Saturday, November 20, 2004

Wired News: Dems, GOP: Who's Got the Brains?

Wired News: Dems, GOP: Who's Got the Brains?: "Last month, Drs. Joshua Freedman and Marco Iacoboni of the University of California at Los Angeles finished scanning the brains of 10 Republicans and 10 Democrats. Each viewed images of President Bush, John Kerry and Ralph Nader.
When viewing their favorite candidate, all showed increased activity in the region implicated in empathy. And when viewing the opposition, all had increased blood flow in the region where humans consciously assert control over emotions � suggesting the volunteers were actively attempting to dislike the opposition.
Nonetheless, some differences appeared between the brain activity of Democrats and Republicans. Take empathy: One Democrat's brain lit up at an image of Kerry 'with a profound sense of connection, like a beautiful sunset,' Freedman said. Brain activity in a Republican shown an image of Bush was 'more interpersonal, such as if you smiled at someone and they smiled back.'"

1 comment:

Anonymous said...

Science Blog - Brain regions activated by food craving overlap with drug craving: " Researchers have used functional magnetic resonance imaging to reveal that food cravings activate brain areas related to emotion, memory and reward -- areas also activated during drug-craving studies. ''This is consistent with the idea that cravings of all kinds, whether for food, drugs, or designer shoes, have common mechanisms.'' Studies of food craving, possibly the evolutionary basis of all craving behavior, may provide insight into drug craving and how it contributes to maintenance and relapse of drug addiction.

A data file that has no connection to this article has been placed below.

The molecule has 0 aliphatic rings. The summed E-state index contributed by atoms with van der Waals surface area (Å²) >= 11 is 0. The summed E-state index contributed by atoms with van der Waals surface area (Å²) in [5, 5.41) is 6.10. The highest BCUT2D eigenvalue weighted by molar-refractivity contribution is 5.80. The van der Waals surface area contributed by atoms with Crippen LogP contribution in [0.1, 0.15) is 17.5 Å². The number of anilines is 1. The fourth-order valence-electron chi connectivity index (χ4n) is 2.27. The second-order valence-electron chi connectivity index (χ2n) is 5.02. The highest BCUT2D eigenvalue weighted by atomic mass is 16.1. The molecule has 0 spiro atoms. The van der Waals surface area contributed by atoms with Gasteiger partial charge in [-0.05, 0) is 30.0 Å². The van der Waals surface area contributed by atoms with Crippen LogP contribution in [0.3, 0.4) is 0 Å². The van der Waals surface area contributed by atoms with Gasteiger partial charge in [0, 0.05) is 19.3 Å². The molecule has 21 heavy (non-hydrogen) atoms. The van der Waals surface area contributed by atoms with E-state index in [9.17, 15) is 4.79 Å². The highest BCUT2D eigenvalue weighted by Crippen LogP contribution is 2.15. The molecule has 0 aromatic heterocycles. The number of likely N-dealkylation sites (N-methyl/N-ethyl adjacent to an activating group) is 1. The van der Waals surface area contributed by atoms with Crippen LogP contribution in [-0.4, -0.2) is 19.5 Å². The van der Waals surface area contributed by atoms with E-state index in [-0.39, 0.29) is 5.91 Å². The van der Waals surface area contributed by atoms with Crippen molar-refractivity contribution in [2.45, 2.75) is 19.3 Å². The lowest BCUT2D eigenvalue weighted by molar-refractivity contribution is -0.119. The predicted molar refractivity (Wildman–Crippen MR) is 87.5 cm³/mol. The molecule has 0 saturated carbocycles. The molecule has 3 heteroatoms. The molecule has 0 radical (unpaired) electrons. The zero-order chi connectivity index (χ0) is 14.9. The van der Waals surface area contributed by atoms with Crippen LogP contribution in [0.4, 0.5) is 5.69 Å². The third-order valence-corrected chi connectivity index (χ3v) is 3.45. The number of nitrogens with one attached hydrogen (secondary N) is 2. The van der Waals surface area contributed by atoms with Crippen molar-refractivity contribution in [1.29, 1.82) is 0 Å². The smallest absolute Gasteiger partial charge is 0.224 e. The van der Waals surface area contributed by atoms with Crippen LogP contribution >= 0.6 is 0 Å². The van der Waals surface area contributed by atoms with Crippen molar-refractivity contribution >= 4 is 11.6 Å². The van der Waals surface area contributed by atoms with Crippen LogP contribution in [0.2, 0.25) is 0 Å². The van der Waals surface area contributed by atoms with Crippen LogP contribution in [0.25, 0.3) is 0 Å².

From Monell Chemical Senses Center :

Brain regions activated by food craving overlap with areas implicated in drug craving

Researchers at the Monell Chemical Senses Center and the University of Pennsylvania School of Medicine used functional magnetic resonance imaging (fMRI) to reveal that food cravings activate brain areas related to emotion, memory and reward -- areas also activated during drug-craving studies. Study lead author Marcia Levin Pelchat, PhD, a Monell Center sensory psychologist, comments, ''This is consistent with the idea that cravings of all kinds, whether for food, drugs, or designer shoes, have common mechanisms.''

Studies of food craving, possibly the evolutionary basis of all craving behavior, may provide insight into drug craving and how it contributes to maintenance and relapse of drug addiction. Pelchat notes, ''Identifying the brain regions involved can tell us a great deal about the normal and pathological neurochemistry of craving, and in turn, lead us to better pharmacological treatments for obesity and drug addiction.''"